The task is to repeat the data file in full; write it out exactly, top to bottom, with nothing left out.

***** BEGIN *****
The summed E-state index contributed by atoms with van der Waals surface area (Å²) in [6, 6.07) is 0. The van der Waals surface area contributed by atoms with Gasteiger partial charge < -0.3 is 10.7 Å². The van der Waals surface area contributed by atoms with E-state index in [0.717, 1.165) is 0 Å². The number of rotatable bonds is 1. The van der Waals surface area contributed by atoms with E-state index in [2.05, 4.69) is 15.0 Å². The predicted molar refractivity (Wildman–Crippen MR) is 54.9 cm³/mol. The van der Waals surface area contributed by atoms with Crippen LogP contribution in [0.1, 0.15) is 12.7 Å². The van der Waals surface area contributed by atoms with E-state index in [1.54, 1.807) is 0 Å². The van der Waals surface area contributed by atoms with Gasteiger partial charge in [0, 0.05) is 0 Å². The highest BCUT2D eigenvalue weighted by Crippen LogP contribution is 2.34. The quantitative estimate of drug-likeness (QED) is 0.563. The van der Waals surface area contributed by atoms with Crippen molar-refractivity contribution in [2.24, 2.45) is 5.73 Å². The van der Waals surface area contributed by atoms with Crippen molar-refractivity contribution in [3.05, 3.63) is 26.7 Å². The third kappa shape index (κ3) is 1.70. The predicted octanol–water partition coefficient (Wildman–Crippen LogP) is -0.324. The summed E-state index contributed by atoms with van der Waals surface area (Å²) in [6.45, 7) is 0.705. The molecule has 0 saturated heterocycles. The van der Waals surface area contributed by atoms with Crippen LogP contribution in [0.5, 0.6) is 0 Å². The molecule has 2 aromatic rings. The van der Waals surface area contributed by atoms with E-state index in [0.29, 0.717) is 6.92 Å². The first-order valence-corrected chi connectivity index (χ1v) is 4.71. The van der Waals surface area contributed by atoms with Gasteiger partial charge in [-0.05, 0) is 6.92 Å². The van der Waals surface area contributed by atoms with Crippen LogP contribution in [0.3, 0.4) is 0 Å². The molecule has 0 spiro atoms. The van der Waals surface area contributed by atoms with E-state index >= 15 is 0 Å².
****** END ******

The summed E-state index contributed by atoms with van der Waals surface area (Å²) in [6, 6.07) is 0. The van der Waals surface area contributed by atoms with Gasteiger partial charge < -0.3 is 10.7 Å². The van der Waals surface area contributed by atoms with E-state index in [0.717, 1.165) is 0 Å². The number of rotatable bonds is 1. The van der Waals surface area contributed by atoms with E-state index in [2.05, 4.69) is 15.0 Å². The predicted molar refractivity (Wildman–Crippen MR) is 54.9 cm³/mol. The van der Waals surface area contributed by atoms with Crippen LogP contribution in [0.1, 0.15) is 12.7 Å². The van der Waals surface area contributed by atoms with E-state index in [1.54, 1.807) is 0 Å². The van der Waals surface area contributed by atoms with Gasteiger partial charge in [0, 0.05) is 0 Å². The highest BCUT2D eigenvalue weighted by Crippen LogP contribution is 2.34. The quantitative estimate of drug-likeness (QED) is 0.563. The van der Waals surface area contributed by atoms with Crippen molar-refractivity contribution in [2.24, 2.45) is 5.73 Å². The van der Waals surface area contributed by atoms with Crippen molar-refractivity contribution in [3.05, 3.63) is 26.7 Å². The third kappa shape index (κ3) is 1.70. The predicted octanol–water partition coefficient (Wildman–Crippen LogP) is -0.324. The summed E-state index contributed by atoms with van der Waals surface area (Å²) in [6.45, 7) is 0.705. The molecule has 0 saturated heterocycles. The van der Waals surface area contributed by atoms with Crippen LogP contribution in [0.5, 0.6) is 0 Å². The molecule has 2 aromatic rings. The van der Waals surface area contributed by atoms with E-state index in [0.29, 0.717) is 6.92 Å². The first-order valence-corrected chi connectivity index (χ1v) is 4.71. The van der Waals surface area contributed by atoms with Gasteiger partial charge in [-0.05, 0) is 6.92 Å². The van der Waals surface area contributed by atoms with Crippen LogP contribution in [0.3, 0.4) is 0 Å². The molecule has 0 spiro atoms. The van der Waals surface area contributed by atoms with E-state index >= 15 is 0 Å².